Americans’ federal student loan debt is now at a whopping $1.4 trillion dollars. That debt is owed by about 44 million borrowers. There’s no telling yet how borrowers will be impacted by the changes the Trump administration is considering to the federal student loan program,
For many people, keeping up with student loan payments as well as other debt and expenses is impossible. It’s estimated that an average of 3,000-plus people default on these loans each day, and it’s only getting worse. A loan is considered to be in default if a monthly payment hasn’t been made for 270 days.
Even for people who choose bankruptcy as a means to get out from under their debts, in most cases, student loan debt can’t be discharged in bankruptcy. So what do you do if you can’t keep up with your payments?
Defaulting on the debt can have serious consequences. However, your credit problems can start long before you’ve reached default status. Federal student loans are considered delinquent when a payment is missed. Delinquent loans are reported to credit-scoring companies after 90 days.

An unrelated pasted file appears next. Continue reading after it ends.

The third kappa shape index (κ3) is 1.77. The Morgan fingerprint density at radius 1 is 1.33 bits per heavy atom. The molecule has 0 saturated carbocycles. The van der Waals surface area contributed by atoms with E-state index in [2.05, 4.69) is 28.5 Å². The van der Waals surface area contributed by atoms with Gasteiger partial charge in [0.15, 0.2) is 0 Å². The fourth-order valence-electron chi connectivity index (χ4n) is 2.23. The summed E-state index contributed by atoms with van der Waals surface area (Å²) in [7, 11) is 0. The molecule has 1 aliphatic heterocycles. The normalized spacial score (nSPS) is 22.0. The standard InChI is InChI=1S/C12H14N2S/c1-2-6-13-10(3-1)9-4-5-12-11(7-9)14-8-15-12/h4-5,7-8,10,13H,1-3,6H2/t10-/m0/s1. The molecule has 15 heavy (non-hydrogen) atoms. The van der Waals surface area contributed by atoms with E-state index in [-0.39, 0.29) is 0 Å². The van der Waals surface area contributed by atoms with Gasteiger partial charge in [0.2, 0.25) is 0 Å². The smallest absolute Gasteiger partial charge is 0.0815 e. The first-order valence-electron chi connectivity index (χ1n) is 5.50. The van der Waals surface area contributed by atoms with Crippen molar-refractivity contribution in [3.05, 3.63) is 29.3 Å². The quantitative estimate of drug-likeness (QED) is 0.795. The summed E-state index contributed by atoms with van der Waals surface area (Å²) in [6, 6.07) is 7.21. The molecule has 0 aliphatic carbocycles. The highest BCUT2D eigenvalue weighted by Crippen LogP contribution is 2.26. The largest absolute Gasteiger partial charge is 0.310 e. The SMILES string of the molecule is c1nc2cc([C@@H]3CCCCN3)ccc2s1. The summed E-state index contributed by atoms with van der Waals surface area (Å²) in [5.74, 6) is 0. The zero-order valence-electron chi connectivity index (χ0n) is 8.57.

A defaulted loan doesn’t just go away. It only grows, because you now owe collection and other fees. It’s best to look for a solution before you miss that first payment.
There are a couple of possible options for which you may be able to apply:
— An income-based repayment plan: This increasingly-popular option lets borrowers agree to pay a designated percentage of their income monthly. That can sometimes allow any remaining student loan debt after 20 to 25 years to be forgiven. The amount of debt forgiveness is, however, considered taxable income.
— Deferment or forbearance of the loan: This means that you reduce or stop payments temporarily. However, you’ll still be accruing interest.
Even if you’ve defaulted on your loan, if you have the money at a later point, you may be able to “rehabilitate” it by agreeing to make at least nine out of 10 monthly payments in a timely manner. Once you’ve rehabilitated your loan, you can apply for one of the options noted above.
If you’re having difficulty keeping up with your federal student loans, it’s best get more information on your options at studentloans.gov rather than contact your loan servicer. A New Jersey attorney experienced in dealing with student loan debt can also provide important guidance.
Source: CNBC, “Three ways to avoid the financial death spiral of defaulting on your student loans,” Tom Anderson, accessed July 18, 2017